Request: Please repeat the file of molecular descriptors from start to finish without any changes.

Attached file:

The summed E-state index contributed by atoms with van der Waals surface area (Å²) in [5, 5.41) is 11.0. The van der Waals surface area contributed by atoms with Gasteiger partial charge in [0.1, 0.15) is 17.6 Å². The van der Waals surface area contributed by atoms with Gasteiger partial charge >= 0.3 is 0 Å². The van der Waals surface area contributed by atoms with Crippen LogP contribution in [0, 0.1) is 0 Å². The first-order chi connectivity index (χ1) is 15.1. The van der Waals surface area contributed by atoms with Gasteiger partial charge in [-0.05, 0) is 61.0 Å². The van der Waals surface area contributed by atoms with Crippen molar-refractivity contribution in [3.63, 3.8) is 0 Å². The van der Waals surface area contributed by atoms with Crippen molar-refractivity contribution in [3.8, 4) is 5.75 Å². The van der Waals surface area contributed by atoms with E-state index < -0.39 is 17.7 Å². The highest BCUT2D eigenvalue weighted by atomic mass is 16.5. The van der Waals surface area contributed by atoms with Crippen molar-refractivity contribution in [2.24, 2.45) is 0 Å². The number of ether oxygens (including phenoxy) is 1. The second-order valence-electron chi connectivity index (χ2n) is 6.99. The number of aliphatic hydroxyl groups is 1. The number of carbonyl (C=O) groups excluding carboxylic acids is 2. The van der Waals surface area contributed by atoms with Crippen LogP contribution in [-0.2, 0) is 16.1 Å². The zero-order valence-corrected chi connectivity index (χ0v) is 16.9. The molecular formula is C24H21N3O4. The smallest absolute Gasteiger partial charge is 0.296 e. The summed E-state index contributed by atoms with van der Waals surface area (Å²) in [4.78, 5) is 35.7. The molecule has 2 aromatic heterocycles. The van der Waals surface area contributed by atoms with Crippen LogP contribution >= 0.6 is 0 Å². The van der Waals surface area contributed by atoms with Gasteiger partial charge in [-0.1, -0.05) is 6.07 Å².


The summed E-state index contributed by atoms with van der Waals surface area (Å²) in [5, 5.41) is 11.0. The van der Waals surface area contributed by atoms with Gasteiger partial charge in [0.1, 0.15) is 17.6 Å². The van der Waals surface area contributed by atoms with Gasteiger partial charge >= 0.3 is 0 Å². The van der Waals surface area contributed by atoms with Crippen LogP contribution in [0, 0.1) is 0 Å². The first-order chi connectivity index (χ1) is 15.1. The van der Waals surface area contributed by atoms with Gasteiger partial charge in [-0.05, 0) is 61.0 Å². The van der Waals surface area contributed by atoms with Crippen molar-refractivity contribution in [3.63, 3.8) is 0 Å². The van der Waals surface area contributed by atoms with Crippen molar-refractivity contribution in [3.8, 4) is 5.75 Å². The van der Waals surface area contributed by atoms with E-state index < -0.39 is 17.7 Å². The highest BCUT2D eigenvalue weighted by atomic mass is 16.5. The van der Waals surface area contributed by atoms with Crippen molar-refractivity contribution in [2.24, 2.45) is 0 Å². The number of ether oxygens (including phenoxy) is 1. The second-order valence-electron chi connectivity index (χ2n) is 6.99. The number of aliphatic hydroxyl groups is 1. The number of carbonyl (C=O) groups excluding carboxylic acids is 2. The van der Waals surface area contributed by atoms with Crippen LogP contribution in [-0.2, 0) is 16.1 Å². The zero-order valence-corrected chi connectivity index (χ0v) is 16.9. The molecular formula is C24H21N3O4. The smallest absolute Gasteiger partial charge is 0.296 e. The summed E-state index contributed by atoms with van der Waals surface area (Å²) in [4.78, 5) is 35.7. The molecule has 2 aromatic heterocycles. The van der Waals surface area contributed by atoms with Crippen LogP contribution >= 0.6 is 0 Å². The van der Waals surface area contributed by atoms with Gasteiger partial charge in [-0.1, -0.05) is 6.07 Å².